AWESOME!!! sounds like a guy I would love to know/live near, and ask questions frequently... the water safe silver solder I have been using works just fine by propane torch, but I doubt it would be all that chemically inert. he must have used the high silver content higher temp hard solder.
this guy, https://www.youtube.com/watch?v=z1elySHFnE4 , wiping in potassium fluoride flux with bare hands... while soldering Cu - steel.

I actually have two nice chunks of Zr(705) plate waiting for the right projects,~ 4"x6"x1". though all my Ta is in thin strips, a couple pounds, but practically useless for fabrication. always dreamed of having a machine shop my self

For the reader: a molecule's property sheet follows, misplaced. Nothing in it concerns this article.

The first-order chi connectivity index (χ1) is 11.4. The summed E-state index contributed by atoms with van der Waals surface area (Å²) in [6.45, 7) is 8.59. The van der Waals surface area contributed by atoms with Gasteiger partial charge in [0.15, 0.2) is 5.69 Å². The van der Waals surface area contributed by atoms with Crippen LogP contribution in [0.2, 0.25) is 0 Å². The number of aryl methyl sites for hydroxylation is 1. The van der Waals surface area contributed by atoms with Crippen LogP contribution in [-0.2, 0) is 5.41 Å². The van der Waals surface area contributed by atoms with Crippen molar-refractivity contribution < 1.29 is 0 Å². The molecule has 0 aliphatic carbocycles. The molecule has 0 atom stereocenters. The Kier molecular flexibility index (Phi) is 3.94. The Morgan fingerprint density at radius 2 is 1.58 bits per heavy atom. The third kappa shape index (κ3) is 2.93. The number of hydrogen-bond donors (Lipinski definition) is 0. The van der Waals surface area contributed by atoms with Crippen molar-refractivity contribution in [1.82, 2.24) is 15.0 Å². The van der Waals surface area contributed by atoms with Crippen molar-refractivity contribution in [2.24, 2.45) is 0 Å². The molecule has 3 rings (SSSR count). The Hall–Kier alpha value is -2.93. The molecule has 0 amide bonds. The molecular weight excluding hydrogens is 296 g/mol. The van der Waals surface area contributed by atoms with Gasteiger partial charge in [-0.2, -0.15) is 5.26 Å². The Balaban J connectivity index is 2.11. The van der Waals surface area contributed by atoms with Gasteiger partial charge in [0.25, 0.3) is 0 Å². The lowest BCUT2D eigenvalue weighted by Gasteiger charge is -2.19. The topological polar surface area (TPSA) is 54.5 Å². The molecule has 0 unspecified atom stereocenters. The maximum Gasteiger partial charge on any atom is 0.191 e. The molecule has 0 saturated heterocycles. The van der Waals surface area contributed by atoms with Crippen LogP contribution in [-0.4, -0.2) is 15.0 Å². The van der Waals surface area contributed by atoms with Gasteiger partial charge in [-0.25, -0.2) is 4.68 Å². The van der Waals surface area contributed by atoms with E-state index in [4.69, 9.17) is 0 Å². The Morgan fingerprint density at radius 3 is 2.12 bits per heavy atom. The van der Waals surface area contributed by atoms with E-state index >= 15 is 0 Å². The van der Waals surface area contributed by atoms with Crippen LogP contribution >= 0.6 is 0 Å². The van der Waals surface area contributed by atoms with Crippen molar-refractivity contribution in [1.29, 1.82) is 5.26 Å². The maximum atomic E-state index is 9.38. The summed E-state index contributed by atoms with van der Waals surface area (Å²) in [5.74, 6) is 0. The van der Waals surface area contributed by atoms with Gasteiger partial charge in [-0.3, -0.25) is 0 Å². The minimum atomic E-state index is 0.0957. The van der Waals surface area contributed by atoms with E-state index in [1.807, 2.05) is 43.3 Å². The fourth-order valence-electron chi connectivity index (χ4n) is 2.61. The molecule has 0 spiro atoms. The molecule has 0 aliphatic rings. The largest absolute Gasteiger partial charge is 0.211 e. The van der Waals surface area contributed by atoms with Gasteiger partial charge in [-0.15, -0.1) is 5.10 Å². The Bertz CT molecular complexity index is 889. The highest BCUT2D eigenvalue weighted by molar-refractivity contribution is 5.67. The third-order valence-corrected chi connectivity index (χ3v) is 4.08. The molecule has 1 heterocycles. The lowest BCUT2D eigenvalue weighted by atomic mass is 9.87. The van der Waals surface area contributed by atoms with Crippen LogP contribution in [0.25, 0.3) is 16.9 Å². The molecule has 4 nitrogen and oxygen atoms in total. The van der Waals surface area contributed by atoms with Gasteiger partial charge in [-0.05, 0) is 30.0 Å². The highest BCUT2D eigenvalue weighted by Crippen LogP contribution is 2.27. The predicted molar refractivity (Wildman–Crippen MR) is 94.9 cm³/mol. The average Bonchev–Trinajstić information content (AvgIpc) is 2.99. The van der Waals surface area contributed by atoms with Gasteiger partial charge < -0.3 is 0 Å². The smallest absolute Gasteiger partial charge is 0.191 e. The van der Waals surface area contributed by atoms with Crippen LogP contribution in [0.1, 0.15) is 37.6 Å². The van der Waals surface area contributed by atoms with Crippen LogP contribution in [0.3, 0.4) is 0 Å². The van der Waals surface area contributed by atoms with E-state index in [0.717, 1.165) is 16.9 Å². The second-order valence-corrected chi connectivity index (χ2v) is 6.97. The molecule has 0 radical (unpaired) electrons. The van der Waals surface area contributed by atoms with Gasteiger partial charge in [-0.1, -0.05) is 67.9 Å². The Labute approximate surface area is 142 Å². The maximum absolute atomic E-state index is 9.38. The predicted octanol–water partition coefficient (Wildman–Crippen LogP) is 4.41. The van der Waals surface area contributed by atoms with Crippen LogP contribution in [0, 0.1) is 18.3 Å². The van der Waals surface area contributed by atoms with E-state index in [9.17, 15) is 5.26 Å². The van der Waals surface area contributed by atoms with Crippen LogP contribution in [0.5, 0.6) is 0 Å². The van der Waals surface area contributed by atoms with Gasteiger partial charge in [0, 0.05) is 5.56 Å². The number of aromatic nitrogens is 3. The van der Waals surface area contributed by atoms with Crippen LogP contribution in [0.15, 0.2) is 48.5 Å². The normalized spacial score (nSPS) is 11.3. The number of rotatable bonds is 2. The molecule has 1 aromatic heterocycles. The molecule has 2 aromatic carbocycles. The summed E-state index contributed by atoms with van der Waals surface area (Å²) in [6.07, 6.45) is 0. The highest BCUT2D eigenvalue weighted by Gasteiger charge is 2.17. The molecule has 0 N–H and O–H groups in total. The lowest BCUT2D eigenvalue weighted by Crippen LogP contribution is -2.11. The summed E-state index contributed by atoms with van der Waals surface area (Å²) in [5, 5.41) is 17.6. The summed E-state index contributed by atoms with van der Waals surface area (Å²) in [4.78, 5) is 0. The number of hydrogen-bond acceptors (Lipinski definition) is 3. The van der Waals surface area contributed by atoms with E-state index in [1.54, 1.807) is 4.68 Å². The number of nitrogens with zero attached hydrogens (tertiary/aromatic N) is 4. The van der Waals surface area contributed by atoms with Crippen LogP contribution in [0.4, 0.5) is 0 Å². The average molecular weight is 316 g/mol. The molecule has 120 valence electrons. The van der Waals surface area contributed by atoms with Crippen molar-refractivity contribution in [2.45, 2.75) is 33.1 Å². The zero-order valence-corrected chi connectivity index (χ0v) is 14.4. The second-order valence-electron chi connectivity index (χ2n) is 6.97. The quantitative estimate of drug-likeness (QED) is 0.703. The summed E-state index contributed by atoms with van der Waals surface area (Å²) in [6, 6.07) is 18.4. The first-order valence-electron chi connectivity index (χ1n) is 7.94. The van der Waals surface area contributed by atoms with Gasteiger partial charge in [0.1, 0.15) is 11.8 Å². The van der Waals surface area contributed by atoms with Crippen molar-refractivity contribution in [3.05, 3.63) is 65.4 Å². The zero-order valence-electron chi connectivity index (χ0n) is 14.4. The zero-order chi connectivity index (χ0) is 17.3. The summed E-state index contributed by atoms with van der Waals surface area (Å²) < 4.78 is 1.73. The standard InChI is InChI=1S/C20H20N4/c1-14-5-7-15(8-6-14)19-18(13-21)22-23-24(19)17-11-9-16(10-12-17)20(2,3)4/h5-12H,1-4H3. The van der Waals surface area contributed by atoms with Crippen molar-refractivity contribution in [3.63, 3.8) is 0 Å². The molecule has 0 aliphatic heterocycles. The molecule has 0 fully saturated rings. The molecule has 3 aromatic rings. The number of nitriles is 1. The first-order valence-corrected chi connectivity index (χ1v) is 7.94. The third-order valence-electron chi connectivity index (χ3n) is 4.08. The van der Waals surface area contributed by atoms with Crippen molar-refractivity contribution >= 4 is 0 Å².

[Edited on 6-7-2015 by violet sin]
Magpie
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The final (and successful) test of the flask was reflux of 157g of 68wt% NaOH for nearly an hour. There was mild bumping even though I was magnetically stirring.

Attachment: phpACAyY1 (74kB)

The single most important condition for a successful synthesis is good mixing - Nicodem
violet sin
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So no blue his time, outstanding, I'd say that's quite a nice addition to any lab's stockpile. Way to go. What would you say was the rough price of your project?
aga
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 Quote: Originally posted by Magpie But this turned the perfect circle of the reducer opening to a rounded triangle

Next time you see him mutter Mandrel under your breath, just loud enough for him to almost hear